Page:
Python in a hospital application please help

Bill Tate tatebll at
Mon Nov 12 14:48:08 CET 2001

geraldol at wrote in message news:<mailman.1005415299.17379.python-list at>...
> Hi,
> I want to write an application for the hospital I'm working to. 
> I'm newbie in python, and I want to hear some opinios about what are 
> the options I have..
> The structure I have in mind is : At Server we will have an 
> application that handles business rules, connects to databases, and 
> send objects to the clients .
> At client we will have an wxPython application that will talk to the 
> server application 
> Some things this application must provide
> * Ability to change the database
>   I think one way tho achieve this is via Object Relational mapper.
>   Have anyone implemented a library like this in python ?
> * Pool of connections.
>   In the application I have today all clients have their own 
> connections to the database. Today I'm using Interbase (free one) but 
> what if the hospital need a commercial database in the future ? With 
> a pool of connection we can spent less money, and this is issue in a 
> hospital in little city of Brazil.
> * The communication between the server and the client must be 
> encrypted.
>   Personal information of the patients can't run unencrypted over the 
> wire.
> I know that this is difficult application to write, so I want to hear 
> some design hints, what are the difficulties I'm going to face. What 
> libraries I can use.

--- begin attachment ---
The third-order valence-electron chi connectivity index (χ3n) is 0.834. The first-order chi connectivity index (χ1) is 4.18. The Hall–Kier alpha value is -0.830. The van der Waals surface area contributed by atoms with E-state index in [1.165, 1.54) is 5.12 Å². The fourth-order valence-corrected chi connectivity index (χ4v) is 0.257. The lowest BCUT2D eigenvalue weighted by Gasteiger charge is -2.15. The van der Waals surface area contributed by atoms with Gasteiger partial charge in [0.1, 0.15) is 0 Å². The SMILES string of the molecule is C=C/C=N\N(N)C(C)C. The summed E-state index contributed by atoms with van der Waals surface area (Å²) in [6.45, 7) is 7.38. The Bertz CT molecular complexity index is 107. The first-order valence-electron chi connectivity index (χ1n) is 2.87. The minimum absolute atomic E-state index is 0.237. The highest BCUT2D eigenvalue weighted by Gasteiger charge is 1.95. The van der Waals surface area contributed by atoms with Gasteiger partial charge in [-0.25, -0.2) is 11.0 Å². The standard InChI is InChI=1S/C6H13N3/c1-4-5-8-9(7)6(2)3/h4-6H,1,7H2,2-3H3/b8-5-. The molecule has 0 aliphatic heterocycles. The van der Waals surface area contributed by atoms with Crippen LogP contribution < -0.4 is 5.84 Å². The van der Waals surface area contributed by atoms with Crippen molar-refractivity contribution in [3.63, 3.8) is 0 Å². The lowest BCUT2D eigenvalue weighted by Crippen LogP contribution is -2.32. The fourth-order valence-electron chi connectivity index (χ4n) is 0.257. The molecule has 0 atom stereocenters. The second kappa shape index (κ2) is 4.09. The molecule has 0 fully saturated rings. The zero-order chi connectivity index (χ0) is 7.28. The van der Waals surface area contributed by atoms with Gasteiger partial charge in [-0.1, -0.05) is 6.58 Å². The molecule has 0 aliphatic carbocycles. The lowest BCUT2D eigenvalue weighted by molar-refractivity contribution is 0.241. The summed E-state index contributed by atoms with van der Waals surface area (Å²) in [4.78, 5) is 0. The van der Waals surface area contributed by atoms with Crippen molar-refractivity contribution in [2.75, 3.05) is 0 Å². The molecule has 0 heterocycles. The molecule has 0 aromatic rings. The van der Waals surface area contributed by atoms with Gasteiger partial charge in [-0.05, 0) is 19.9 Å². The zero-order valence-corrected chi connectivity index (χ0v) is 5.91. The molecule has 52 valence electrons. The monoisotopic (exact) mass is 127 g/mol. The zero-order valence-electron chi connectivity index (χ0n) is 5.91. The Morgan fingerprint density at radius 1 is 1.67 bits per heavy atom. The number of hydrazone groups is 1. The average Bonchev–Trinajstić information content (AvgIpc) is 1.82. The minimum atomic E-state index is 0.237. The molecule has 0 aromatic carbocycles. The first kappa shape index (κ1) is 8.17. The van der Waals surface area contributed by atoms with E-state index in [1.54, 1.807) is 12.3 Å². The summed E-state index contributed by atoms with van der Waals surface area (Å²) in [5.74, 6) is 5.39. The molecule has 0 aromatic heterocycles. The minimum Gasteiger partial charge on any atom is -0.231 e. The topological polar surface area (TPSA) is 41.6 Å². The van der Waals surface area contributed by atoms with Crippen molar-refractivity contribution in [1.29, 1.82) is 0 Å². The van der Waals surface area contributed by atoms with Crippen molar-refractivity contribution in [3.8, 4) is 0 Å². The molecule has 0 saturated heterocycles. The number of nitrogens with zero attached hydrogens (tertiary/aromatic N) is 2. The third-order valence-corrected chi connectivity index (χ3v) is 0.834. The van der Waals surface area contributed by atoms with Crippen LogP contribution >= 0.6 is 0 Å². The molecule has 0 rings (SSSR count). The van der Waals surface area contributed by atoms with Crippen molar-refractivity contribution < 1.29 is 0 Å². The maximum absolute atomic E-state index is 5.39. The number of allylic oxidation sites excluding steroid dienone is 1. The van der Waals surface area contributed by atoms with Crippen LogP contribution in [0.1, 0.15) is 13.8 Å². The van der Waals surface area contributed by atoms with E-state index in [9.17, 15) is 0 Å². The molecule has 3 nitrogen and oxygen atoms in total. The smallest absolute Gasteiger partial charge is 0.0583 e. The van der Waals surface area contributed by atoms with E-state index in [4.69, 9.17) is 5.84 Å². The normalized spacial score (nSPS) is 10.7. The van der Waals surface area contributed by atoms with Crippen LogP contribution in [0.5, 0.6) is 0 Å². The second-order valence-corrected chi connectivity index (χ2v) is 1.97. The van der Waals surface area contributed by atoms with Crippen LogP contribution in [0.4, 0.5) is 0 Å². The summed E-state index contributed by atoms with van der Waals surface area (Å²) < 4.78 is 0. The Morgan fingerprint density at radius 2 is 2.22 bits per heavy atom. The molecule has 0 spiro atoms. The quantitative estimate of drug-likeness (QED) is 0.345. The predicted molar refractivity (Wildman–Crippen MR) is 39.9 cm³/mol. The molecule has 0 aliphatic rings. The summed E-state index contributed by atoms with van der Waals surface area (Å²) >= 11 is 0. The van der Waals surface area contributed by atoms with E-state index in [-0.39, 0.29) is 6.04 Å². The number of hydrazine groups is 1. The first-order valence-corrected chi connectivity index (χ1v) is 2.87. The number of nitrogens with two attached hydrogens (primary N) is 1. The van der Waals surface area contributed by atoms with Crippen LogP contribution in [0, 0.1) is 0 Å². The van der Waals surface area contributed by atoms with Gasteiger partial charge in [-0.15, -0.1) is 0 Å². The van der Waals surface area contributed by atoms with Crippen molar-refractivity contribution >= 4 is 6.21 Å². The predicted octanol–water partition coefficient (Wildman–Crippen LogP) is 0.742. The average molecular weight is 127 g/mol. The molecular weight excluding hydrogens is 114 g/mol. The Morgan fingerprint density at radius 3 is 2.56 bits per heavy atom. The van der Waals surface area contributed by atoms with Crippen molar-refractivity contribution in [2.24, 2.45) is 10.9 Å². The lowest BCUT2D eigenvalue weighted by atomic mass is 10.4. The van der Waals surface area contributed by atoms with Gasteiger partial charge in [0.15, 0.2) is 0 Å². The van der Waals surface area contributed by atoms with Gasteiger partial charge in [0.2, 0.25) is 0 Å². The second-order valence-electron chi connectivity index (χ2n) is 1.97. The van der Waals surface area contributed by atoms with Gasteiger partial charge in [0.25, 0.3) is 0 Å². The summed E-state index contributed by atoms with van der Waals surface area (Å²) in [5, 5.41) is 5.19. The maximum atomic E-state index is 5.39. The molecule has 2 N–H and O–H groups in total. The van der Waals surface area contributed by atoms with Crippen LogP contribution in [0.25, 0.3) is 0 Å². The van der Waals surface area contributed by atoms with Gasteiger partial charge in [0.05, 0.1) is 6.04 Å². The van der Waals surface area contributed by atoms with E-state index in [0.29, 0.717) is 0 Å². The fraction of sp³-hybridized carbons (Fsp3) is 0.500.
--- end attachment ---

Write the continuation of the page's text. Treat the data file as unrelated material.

> Sorry my english and thanks in advance
> Geraldo Lopes de Souza

Geraldo -
You might check out Webware for Python for some examples on connection
pooling.  Webware employs a very convenient "plugin" architecture that
separates tasks pretty cleanly.  I know they have working examples
there that you should be able to use.  Geoff Tavola has a step-by-step
example there you might useful on using ADO (if you are running

As far as DB's go, suggest you look at PostgreSQL from the beginning. 
There are numerous advantages with this product not the least of which
is that does have declarative referential integrity (DRI).  If a
database doesn't have DRI - IMHO, then it shouldn't be used to hold
sensitive business information especially patient data.  While DBA's
tend to disagree on a lot things, DRI is not usually one of them.

I think you will also find it convenient to use Postgre's PL/pgSQL
module to store some of your business rules.  It's preferable to
having a lot of embedded SQL spread out across your application and I
think you'll find it much more convenient to developing a full blown
ORM layer particularly for medical/patient information.

I don't know how strong your encryption needs to be, but you may want
to check out M2Crypto.

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